W3C home > Mailing lists > Public > public-ws-addressing@w3.org > November 2004

RE: i034: computing default Action value for WSDL 2.0

From: Rich Salz <rsalz@datapower.com>
Date: Wed, 17 Nov 2004 20:52:28 -0500 (EST)
To: Jonathan Marsh <jmarsh@microsoft.com>
cc: "public-ws-addressing@w3.org" <public-ws-addressing@w3.org>
Message-ID: <Pine.LNX.4.44L0.0411172043570.31259-100000@smtp.datapower.com>

> remember if this was intentional or not, but the effect is that WSDL
> target namespaces are a subset of XML namespaces and thus the issue of
> "#" appearing in a target namespace doesn't come up.

So you mean you can't have a WSDL namespace that ends with "#"?  (I'm not
sure I understood you.)  If so, can I go find out where/why?  (I know many
WSDL WG folks are on this list, so feel free to send me a note off-list.)

> Whether using # in a namespace is clever or not I'll pass on.  You can
> probably tell that I'm a reformed fragment enthusiast.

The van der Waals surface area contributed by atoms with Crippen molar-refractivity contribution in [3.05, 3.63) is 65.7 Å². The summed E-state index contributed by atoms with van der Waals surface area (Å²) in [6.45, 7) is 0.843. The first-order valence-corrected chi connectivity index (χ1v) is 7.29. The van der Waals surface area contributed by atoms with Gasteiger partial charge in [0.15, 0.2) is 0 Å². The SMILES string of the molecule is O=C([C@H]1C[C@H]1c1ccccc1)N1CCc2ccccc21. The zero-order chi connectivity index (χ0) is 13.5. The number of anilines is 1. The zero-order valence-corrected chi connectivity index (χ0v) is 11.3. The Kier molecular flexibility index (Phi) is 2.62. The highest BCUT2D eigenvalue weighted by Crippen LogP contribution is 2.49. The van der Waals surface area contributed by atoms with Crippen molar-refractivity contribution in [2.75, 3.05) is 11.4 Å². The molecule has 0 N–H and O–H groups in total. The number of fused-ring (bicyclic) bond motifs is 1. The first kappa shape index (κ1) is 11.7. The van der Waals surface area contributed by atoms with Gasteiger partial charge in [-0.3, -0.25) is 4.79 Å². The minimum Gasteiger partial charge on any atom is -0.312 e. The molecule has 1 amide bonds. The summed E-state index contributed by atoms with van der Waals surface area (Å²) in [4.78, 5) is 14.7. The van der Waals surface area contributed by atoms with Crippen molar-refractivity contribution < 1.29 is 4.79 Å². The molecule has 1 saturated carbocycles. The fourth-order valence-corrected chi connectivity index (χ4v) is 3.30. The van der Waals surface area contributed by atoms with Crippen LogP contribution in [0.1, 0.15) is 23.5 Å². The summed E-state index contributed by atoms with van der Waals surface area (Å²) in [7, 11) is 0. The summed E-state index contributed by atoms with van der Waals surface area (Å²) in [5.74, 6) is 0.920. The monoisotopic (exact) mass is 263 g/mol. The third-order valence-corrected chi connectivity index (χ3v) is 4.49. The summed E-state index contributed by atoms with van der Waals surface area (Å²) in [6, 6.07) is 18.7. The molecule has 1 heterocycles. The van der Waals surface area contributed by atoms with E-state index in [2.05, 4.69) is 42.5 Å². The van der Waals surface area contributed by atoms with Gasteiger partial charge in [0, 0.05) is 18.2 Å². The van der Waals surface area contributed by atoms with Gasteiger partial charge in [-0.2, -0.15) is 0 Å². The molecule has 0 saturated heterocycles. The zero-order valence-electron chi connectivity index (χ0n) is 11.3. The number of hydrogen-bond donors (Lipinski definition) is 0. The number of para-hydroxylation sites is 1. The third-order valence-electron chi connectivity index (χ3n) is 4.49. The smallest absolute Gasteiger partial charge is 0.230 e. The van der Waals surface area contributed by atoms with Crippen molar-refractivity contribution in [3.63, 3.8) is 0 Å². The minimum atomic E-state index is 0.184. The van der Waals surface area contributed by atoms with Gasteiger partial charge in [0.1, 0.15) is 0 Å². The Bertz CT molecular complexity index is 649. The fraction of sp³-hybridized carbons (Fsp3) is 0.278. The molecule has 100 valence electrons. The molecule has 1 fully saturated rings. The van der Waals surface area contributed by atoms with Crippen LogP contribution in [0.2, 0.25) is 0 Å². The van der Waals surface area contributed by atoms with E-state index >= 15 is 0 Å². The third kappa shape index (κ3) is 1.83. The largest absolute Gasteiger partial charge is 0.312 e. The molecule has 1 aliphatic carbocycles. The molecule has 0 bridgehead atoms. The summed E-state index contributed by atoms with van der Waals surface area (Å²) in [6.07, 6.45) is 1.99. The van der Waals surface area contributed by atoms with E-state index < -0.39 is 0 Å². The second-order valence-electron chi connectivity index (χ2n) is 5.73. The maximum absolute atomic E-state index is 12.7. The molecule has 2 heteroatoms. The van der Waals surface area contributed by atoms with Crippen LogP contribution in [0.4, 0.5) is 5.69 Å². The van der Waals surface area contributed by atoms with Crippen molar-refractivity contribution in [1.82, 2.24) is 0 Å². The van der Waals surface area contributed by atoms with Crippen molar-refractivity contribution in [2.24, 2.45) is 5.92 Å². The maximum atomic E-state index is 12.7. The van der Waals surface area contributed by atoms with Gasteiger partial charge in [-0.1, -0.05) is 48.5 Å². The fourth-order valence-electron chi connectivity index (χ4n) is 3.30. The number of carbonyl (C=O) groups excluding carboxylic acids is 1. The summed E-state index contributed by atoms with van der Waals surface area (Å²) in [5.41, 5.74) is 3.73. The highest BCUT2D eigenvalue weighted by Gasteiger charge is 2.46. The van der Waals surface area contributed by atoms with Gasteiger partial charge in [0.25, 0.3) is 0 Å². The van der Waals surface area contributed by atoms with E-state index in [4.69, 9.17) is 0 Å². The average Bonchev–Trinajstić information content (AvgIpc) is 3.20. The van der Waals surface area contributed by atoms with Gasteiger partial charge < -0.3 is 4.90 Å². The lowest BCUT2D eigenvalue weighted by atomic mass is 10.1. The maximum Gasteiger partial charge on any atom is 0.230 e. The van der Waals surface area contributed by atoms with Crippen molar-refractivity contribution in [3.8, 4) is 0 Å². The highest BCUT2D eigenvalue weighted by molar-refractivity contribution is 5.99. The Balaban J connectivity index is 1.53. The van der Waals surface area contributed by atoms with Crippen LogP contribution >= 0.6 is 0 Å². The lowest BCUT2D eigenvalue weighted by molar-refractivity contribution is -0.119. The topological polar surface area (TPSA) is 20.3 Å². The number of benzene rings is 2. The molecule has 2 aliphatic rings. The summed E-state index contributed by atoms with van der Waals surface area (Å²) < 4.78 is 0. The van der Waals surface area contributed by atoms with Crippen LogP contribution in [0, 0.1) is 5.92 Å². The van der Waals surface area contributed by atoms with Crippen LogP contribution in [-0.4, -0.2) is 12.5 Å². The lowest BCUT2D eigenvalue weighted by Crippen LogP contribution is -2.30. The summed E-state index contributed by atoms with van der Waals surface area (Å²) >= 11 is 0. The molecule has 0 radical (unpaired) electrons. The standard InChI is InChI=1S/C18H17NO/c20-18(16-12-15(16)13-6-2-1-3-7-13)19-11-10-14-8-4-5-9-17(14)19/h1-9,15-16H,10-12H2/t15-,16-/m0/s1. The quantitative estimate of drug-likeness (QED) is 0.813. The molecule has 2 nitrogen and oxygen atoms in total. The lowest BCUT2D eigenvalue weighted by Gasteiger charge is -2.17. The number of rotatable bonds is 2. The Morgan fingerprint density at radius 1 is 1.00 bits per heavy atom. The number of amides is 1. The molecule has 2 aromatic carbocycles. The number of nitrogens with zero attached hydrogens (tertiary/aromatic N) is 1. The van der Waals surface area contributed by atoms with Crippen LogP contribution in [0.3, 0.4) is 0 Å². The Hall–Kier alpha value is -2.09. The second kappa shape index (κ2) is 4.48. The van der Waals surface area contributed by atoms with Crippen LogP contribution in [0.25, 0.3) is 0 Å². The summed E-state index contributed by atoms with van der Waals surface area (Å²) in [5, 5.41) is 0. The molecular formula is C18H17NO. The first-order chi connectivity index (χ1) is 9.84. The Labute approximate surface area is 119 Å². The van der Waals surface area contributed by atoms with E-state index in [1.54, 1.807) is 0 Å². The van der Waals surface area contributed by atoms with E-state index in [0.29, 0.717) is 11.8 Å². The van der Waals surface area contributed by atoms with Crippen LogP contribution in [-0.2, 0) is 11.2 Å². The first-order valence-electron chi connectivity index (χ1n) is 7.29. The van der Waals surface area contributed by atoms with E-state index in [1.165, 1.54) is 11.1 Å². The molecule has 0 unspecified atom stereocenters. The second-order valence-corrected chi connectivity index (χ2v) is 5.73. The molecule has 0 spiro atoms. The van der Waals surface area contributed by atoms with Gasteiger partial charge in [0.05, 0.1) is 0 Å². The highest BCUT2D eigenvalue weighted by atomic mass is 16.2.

Nah, it's cool.  Anytime you need a URI within your namespace, you just
have to come up with a fragment-style name.  As long as the "base" URI
is dereferencable, then all URIs within that namespace are, too.  That's
often a lot easier to maintain than adding new "pathname" components.
I'd argue that if the URI is really "part of" the namespace, it's
architectually correct, too.  And in the "cute hack" category, it gives
you an easy qname<->nsuri-localname mapping.

	/r$

-- 
Rich Salz                  Chief Security Architect
DataPower Technology       http://www.datapower.com
XS40 XML Security Gateway  http://www.datapower.com/products/xs40.html
XML Security Overview      http://www.datapower.com/xmldev/xmlsecurity.html
Received on Thursday, 18 November 2004 01:52:30 GMT

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